As if to remind us the site is not some kind of councillors-homes-through-the-keyhole, the text goes on to discuss the issue of back garden development. OK, so we may still be in the realm of local politics, but it is not politics as we know it. Welcome to the brave new world of political blogs.

Taking the lead from national political blogs and the webcam diary of David Cameron, a growing number of local politicians are starting their own online diaries. Mayor of Sutton Richard Bailey gave out the web address of his blog at a meeting of the full council this month and councillor Cohn Ball and former councillor, Charlie Mansell are also established bloggers.

Claiming to be the first however, is Coun Scully who is aware of the medium’s ability to let the public know what councillors are doing almost as soon as they’ve done it. And what is more he adds, blogs can break down barriers between politicians and their constituents, allowing them to get to know the person in a way never quite achieved before. “I think blogs give an immediacy and an intimacy,” he says. “When people vote for you they generally vote for the party and few people know the individual. I think it’s important they get to know the individual because you may have particular political issues and problems and if they know you have a similar outlook as them they may be able to trust you more.” Coun Scully’s first posting was on May 29, 2006— just three weeks after being elected and bore the title ‘Does cyberspace need another blog?’ Since then he has written a total of 37 entries covering everything from the future of Westcroft Leisure Centre to whether classroom assistants should wear veils.

Much less prolific, by his own admission, is deputy leader of the council Cohn Hall, who left a month between his last posting and the previous one dated September 27. But despite this under-use of his cyberspace presence, he remains extremely enthusiastic about what blogs can achieve - particularly in terms of connecting with the community. “I have had more response from doing more things on a blog than I’ve had from all the leaflets I’ve done in all the years I’ve been councillor” he says. “If I put something up on the blog I might get half a dozen emails about it which is great. The more I can engage with the residents, the better.”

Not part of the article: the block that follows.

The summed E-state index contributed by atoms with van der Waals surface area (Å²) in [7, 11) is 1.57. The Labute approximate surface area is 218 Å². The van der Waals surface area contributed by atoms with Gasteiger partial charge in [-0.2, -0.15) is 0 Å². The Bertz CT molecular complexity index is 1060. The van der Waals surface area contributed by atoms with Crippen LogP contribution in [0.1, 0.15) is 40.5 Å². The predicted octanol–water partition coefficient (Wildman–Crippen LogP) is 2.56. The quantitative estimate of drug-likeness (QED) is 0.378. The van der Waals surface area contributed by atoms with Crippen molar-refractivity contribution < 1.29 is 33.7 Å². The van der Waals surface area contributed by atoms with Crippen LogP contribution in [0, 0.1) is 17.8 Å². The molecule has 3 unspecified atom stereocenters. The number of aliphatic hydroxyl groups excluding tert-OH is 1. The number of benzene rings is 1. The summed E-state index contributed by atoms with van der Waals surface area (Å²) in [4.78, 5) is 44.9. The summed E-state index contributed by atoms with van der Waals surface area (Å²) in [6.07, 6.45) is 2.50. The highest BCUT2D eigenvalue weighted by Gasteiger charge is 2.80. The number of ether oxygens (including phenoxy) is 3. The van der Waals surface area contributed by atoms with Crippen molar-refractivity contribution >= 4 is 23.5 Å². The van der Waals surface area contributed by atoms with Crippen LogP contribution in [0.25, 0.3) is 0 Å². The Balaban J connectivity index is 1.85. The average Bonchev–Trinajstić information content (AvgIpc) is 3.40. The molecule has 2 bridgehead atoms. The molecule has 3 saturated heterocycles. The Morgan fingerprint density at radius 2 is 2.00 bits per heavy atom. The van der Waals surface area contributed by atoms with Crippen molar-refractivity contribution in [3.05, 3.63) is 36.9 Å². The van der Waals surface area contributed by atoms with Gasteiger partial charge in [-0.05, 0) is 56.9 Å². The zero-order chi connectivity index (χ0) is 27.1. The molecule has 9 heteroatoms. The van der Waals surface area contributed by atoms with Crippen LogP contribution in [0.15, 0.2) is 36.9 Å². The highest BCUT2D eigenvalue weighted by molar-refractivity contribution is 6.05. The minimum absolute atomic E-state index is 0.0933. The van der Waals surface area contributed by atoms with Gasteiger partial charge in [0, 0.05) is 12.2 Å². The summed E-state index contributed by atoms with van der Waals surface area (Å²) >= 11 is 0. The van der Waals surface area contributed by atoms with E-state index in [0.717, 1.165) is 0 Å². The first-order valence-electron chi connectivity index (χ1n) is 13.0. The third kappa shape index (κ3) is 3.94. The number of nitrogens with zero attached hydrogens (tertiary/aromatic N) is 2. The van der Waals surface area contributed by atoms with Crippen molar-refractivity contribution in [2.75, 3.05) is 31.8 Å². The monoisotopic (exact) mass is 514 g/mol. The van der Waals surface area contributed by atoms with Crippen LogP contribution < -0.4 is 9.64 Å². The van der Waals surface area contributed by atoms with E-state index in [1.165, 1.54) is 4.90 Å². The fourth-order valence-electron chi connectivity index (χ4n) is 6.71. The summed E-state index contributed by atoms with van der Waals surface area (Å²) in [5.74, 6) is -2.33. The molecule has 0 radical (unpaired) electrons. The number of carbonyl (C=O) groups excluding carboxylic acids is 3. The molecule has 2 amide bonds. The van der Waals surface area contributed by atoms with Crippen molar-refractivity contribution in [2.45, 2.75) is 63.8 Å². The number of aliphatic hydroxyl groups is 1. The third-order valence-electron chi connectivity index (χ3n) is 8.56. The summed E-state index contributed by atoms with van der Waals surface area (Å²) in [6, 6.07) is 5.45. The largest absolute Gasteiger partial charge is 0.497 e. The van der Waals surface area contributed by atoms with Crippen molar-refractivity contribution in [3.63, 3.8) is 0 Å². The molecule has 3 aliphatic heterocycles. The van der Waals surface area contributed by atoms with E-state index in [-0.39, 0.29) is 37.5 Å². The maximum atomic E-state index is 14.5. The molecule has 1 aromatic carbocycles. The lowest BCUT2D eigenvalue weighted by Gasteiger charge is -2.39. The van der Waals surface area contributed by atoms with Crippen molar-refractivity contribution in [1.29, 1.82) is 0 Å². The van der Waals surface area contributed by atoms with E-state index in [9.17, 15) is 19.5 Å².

There is also a suggestion the more successful blogs could start to challenge newspapers by breaking stories before journalists. Fortunately for the Sutton Guardian, there is little chance of that happening in this borough. What the blogs of our councillors do seem to demonstrate though is that the internet can bring people closer together — even the public and politicians. “I think it has the potential to change politics and make politicians more human because we do seem a very strange breed,” Coun Hall says. “The potential is there but we need to take it up a level. More councillors should start blogs.”

Wednesday, November 01, 2006

Taxes to turn Mini owners green

Richmond council are seeking to introduce new payment scales for their controlled parking zones. The headline is that it will cost £300pa to park a 4x4. With the current trend for green taxes, many people will find this attractive.

As usual, the devil is in the detail. There are 7 categories A-G. 4x4s, Porsches, Ferraris etc. will come under category G. Half of the Minis sold in the UK will come under the second most expensive category, F. There are very few cars that are actually on the market in the UK that will come into category A.

With a basic 1.6 litre saloon being so penalised, it is hard to see this being more than a money-making exercise rather than a green initiative. Four years ago, I was at the forefront of the campaign to reject a proposed CPZ in Wallington that would have affected 20,000 people. Although an intial low charge was proposed, I worried about the future as the council became more dependent on this revenue. History has shown the 3000 people who objected to be right.